What can I do for osteoporosis?
No matter the state of your bones, you can take action! Physical activity, as well as medication and a healthy diet can help prevent the loss of bone mineral density. Your doctor can help you decide whether medication is the right choice for you. A diet that has plenty of calcium, fish, and fruits and vegetables is important for making sure you get the correct nutrients. (7)
Exercise is KEY for managing osteoporosis!
Bones grow stronger when they are loaded, or given a stimulus that makes them do their job to hold your skeleton up (6). Weight-bearing exercises, such as jumping, running, or lifting weights are most helpful at building bone mineral density. Some studies have shown that weight lifting over time can actually help reverse low bone mineral density in certain populations. (8) However, if you have osteoporosis, it is important to be careful about how to lift and move in order to prevent accidentally causing a fracture.
If you have questions about how to incorporate exercise into your life as you manage osteoporosis, a physical therapist can help you with choosing and performing a healthy exercise routine for your body. A personalized PT plan of care can help you address your specific situation and will not only include exercises designed to help strengthen muscles and decrease the progress of bone loss, but also to improve balance and reduce your fall risk.
Even if you haven’t been diagnosed with osteoporosis, you can take steps to address your risk factors noted above. Are you eating well, and getting plenty of weight-bearing exercise? If so, keep up the great work! If not, consider making changes now to make sure you have healthy bones in the future.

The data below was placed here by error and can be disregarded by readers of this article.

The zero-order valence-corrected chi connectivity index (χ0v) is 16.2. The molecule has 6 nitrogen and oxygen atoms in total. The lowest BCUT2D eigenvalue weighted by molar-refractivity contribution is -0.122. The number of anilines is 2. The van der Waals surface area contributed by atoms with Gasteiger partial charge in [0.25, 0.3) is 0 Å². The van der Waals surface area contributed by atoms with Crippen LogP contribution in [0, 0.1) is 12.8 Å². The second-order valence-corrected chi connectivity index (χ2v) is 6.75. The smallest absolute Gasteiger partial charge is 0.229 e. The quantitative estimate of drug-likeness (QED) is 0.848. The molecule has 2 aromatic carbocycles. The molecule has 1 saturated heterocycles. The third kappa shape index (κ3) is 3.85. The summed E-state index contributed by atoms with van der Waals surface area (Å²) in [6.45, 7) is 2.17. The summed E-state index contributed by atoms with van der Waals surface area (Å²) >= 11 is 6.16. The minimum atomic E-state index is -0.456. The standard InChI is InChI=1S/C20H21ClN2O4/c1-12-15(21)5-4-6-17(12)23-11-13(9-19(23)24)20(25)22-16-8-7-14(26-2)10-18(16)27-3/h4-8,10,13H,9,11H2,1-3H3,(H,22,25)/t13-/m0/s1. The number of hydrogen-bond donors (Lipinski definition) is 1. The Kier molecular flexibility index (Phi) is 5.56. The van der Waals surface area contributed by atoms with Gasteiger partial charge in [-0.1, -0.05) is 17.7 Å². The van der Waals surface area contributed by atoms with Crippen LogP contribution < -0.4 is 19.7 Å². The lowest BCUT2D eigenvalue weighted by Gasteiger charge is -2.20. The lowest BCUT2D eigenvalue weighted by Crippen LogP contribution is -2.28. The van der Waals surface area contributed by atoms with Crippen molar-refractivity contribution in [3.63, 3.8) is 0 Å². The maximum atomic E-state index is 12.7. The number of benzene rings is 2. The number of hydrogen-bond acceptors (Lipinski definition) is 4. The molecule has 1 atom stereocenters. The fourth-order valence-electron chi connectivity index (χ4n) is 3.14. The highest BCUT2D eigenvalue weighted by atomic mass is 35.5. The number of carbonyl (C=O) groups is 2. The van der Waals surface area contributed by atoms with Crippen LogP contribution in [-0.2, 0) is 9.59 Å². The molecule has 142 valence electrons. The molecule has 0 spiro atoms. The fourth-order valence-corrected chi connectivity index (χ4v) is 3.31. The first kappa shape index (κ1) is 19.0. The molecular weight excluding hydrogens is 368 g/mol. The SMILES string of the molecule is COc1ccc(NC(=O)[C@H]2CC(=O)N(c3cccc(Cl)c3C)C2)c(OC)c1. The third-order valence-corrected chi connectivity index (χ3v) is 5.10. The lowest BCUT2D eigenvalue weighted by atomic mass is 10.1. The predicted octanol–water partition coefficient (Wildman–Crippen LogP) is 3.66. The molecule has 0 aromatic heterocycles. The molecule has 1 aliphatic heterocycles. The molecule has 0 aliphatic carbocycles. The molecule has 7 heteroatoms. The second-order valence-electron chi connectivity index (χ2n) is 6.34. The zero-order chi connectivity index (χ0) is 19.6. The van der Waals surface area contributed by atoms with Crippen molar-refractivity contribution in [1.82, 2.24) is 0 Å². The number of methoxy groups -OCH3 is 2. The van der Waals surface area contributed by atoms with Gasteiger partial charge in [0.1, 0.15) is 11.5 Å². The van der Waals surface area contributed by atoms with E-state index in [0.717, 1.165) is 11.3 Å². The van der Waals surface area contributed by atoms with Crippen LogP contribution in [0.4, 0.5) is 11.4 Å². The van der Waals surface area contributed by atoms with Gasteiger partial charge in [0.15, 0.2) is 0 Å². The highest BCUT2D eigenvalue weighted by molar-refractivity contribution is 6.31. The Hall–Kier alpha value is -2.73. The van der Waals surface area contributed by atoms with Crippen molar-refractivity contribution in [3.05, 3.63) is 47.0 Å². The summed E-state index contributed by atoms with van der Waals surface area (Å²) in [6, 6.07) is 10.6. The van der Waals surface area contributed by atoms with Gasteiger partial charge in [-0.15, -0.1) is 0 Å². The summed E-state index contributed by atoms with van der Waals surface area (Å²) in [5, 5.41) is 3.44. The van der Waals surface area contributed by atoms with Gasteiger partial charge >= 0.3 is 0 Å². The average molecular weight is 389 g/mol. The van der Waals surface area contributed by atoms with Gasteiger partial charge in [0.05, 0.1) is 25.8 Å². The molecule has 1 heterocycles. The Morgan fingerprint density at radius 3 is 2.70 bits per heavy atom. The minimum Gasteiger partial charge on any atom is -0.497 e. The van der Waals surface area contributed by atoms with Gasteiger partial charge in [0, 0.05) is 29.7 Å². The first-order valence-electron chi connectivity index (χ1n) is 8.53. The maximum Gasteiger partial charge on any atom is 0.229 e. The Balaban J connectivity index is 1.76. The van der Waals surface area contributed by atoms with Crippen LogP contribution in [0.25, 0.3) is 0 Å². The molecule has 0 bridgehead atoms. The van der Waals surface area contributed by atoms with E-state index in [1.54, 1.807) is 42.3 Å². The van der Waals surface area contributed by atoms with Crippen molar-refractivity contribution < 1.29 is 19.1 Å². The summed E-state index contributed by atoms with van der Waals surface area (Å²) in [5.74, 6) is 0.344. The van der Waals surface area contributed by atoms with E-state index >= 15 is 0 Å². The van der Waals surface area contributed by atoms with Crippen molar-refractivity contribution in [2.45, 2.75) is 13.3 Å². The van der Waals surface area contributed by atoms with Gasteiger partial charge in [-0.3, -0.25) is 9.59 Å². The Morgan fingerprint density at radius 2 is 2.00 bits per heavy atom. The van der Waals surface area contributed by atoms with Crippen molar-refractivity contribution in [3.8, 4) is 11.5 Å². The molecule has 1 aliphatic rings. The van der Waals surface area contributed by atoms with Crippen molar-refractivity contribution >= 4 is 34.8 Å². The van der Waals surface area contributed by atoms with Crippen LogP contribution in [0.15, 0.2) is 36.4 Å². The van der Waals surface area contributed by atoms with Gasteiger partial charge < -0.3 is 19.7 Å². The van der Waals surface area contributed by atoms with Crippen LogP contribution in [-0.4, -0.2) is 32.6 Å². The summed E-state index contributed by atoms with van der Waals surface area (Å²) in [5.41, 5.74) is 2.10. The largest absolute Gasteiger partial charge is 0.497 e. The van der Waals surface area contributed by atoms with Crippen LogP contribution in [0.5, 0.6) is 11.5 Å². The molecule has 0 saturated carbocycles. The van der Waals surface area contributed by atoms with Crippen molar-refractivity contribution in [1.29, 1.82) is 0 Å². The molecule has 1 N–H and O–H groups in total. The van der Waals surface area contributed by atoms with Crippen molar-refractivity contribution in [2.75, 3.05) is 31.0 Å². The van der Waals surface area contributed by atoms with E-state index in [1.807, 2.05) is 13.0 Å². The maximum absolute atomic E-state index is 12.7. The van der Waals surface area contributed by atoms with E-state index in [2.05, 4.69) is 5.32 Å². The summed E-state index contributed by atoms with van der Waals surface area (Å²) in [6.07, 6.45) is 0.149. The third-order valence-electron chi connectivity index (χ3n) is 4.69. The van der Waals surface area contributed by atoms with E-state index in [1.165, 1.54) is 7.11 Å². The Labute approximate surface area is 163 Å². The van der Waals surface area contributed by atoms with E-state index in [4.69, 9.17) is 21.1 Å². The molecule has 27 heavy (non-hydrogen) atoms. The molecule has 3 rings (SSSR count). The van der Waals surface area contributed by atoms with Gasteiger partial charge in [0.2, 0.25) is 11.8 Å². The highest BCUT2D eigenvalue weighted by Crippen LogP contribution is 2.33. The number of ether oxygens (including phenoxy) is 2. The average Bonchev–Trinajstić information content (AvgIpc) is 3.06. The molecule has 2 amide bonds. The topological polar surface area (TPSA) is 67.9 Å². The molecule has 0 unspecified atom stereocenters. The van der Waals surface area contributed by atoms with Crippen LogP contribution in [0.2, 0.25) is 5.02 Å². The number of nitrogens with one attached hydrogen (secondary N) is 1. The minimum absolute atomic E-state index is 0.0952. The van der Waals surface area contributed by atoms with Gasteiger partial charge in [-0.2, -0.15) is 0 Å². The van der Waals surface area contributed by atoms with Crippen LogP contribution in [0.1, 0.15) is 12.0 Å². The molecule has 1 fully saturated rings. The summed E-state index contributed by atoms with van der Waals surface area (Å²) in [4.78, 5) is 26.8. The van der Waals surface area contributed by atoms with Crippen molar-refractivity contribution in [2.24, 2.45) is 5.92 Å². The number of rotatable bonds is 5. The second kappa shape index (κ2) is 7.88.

Check out our post on 5 Exercises for Healthy Bones →
5 Exercises for Healthy Bones
Bones are excellent adaptors and grow stronger when they are loaded, or given a stimulus that makes them do their job to hold your skeleton up. Consistent strength training or weight bearing exercise can increase bone density and help prevent or manage osteoporosis.
- Florencio-Silva R, Sasso GR, Sasso-Cerri E, Simões MJ, Cerri PS. Biology of Bone Tissue: Structure, Function, and Factors That Influence Bone Cells. Biomed Res Int. 2015;2015:421746. doi: 10.1155/2015/421746. Epub 2015 Jul 13. PMID: 26247020; PMCID: PMC4515490.
- Wright NC, Looker AC, Saag KG, Curtis JR, Delzell ES, Randall S, Dawson-Hughes B. The recent prevalence of osteoporosis and low bone mass in the United States based on bone mineral density at the femoral neck or lumbar spine. J Bone Miner Res. 2014 Nov;29(11):2520-6. doi: 10.1002/jbmr.2269. PMID: 24771492; PMCID: PMC4757905.
- Boskey AL, Coleman R. Aging and bone. J Dent Res. 2010 Dec;89(12):1333-48. doi: 10.1177/0022034510377791. Epub 2010 Oct 5. PMID: 20924069; PMCID: PMC2991386.
- Hong AR, Kim SW. Effects of Resistance Exercise on Bone Health. Endocrinol Metab (Seoul). 2018 Dec;33(4):435-444. doi: 10.3803/EnM.2018.33.4.435. PMID: 30513557; PMCID: PMC6279907.